The evolution of the American romance novel

Publication year

From the Introduction to the volume:

In “The Evolution of the American Romance Novel” (Chapter 2 in this volume) Pamela Regis explores the conceptual and archival challenges of identifying American romance novels before the middle of the twentieth century, offers an outline of American romance from the start of the nineteenth century to just after the Second World War, and presents an overview of major critical works which either aid or, in some cases, actively impede the recognition and understanding of these texts. (13)


Those of us writing the American romance novel's literary history must do what paleontologists do when they write the history of life on the planet: we must unearth and identify old, buried, and forgotten objects, i.e., our study texts, the novels we choose to describe and analyze. [...] Put simply, we have to find romances. Our problem is that most romances other than America's twentieth-century brand-name novels - think Silhouette - have not been recognized as romance novels. [...]

Because there are very few works of scholarship that make a direct contribution to the history of the American romance novel, this chapter will be unlike others in this volume whose authors survey the existing scholarship on the topic announced in the chapter's title. Instead, in this chapter I will provide you with an explanation of how to unearth - literally, how to find and identify - American romances to serve as study texts. I will also offer an outline of the history of the American romance novel from 1803 to just after World War II consisting of a brief analysis of a dozen romance novels published between 1740 and 1952: the first romance novel in America, a British import, Samuel Richardson's Pamela, and 11 American novels, written by Americans, and, with one exception, set in America. (51)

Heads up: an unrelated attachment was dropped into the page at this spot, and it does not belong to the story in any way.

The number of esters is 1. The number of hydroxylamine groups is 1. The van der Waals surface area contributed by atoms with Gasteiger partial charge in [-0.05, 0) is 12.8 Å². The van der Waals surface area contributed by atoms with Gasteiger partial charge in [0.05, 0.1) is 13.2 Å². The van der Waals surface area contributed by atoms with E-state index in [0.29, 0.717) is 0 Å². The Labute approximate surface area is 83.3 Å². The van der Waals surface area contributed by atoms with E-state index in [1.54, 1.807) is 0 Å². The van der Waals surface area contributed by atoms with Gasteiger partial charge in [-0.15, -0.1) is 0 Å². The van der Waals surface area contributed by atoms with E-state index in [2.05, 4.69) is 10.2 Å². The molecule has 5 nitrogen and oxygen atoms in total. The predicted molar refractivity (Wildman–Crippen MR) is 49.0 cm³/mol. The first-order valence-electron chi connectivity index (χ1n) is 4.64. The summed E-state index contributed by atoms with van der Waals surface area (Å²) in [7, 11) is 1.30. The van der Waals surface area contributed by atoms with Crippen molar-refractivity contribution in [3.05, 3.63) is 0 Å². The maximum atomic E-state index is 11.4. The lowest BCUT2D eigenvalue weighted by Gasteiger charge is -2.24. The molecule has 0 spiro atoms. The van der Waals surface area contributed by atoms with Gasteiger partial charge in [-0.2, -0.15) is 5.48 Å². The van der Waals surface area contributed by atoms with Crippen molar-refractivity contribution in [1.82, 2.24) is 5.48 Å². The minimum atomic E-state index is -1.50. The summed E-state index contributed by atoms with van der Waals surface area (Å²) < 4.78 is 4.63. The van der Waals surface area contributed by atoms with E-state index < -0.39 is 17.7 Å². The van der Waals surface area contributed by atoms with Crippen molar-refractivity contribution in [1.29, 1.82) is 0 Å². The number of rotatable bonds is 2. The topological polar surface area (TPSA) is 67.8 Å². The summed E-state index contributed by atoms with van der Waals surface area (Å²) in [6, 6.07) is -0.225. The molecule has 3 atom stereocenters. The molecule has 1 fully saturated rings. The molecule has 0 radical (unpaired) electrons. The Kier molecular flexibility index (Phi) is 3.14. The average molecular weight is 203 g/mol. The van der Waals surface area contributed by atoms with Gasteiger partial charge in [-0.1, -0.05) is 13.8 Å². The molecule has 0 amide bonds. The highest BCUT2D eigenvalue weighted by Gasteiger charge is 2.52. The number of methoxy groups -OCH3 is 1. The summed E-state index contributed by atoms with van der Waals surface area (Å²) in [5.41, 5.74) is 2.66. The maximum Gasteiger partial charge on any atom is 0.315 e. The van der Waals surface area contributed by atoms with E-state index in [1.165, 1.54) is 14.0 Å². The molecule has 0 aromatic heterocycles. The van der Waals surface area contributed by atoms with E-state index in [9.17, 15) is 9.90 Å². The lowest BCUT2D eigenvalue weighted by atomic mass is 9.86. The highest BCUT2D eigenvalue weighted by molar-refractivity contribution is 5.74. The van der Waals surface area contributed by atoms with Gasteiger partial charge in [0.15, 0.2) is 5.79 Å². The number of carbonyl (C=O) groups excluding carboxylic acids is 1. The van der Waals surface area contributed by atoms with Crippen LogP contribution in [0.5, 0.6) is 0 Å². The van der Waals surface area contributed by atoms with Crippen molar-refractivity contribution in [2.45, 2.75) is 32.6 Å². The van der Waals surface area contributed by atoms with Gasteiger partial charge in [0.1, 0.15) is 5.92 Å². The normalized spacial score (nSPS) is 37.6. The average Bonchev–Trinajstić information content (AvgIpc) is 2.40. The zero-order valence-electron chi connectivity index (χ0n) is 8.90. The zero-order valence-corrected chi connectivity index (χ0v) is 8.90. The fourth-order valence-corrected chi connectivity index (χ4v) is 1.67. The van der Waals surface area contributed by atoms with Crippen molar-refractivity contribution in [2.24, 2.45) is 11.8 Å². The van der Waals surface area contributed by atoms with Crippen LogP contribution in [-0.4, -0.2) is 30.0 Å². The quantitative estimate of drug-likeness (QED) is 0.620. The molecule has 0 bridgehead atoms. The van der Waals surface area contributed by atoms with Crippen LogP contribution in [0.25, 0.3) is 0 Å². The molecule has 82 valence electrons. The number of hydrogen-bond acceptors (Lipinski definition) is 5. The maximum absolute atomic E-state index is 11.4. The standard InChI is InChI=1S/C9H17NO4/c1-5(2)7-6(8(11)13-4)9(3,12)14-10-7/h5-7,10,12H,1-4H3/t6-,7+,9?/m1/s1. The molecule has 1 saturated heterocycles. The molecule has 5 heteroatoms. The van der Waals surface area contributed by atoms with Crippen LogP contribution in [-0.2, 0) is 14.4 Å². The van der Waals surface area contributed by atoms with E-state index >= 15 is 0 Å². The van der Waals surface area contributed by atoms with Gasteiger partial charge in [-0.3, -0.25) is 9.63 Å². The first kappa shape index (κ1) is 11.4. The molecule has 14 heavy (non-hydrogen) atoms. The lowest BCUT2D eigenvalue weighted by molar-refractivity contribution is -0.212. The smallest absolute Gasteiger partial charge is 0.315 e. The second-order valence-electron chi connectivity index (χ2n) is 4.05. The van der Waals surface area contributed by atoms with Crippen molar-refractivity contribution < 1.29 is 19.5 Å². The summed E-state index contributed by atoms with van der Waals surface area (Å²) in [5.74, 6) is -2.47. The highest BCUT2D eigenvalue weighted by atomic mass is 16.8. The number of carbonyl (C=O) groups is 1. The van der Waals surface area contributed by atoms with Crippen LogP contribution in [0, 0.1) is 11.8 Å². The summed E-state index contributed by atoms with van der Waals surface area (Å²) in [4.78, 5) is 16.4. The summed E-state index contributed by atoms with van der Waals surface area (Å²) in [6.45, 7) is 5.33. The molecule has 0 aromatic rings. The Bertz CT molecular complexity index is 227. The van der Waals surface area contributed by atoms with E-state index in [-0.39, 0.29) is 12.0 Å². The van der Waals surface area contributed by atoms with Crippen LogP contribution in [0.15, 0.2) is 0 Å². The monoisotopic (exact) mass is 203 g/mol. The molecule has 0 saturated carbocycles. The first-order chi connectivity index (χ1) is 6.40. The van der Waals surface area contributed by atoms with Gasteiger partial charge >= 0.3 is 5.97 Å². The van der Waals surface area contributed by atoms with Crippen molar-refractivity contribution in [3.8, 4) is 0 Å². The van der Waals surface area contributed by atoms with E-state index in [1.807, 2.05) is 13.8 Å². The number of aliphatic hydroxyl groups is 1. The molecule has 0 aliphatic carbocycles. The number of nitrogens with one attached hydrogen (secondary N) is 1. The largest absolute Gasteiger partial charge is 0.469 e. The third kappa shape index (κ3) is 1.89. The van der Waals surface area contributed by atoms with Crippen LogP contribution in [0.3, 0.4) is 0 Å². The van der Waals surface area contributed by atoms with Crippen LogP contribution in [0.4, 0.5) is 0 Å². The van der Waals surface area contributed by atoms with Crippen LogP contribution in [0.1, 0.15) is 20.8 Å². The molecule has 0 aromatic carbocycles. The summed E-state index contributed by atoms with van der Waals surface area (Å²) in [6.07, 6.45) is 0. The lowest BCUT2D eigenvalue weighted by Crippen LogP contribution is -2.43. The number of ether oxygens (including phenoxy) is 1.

Bad Girl (1928) by Viña Delmar. [...] A contemporary set in the Bronx, in this novel betrothal and marriage occur about a third of the way through, and the barrier that threatens this union and the establishment of a new society is not pre-marital sex, although readers were scandalized and fascinated by the couple’s consummation of their relationship before marriage. [...] The barrier is her pregnancy and the question of whether to abort the child. Dot believes that Eddie does not want a child; Eddie believes that Dot does not want a child. Dot investigates getting an abortion, but decides not to go through with it. They do not resolve this issue until the last page of the book, when they are taking their son home from the sanitarium where Dot has given birth, and Eddie takes the baby from Dot, uncomplaining when he becomes “wet through” (288). The abortion barrier was controversial at the time. (66-67)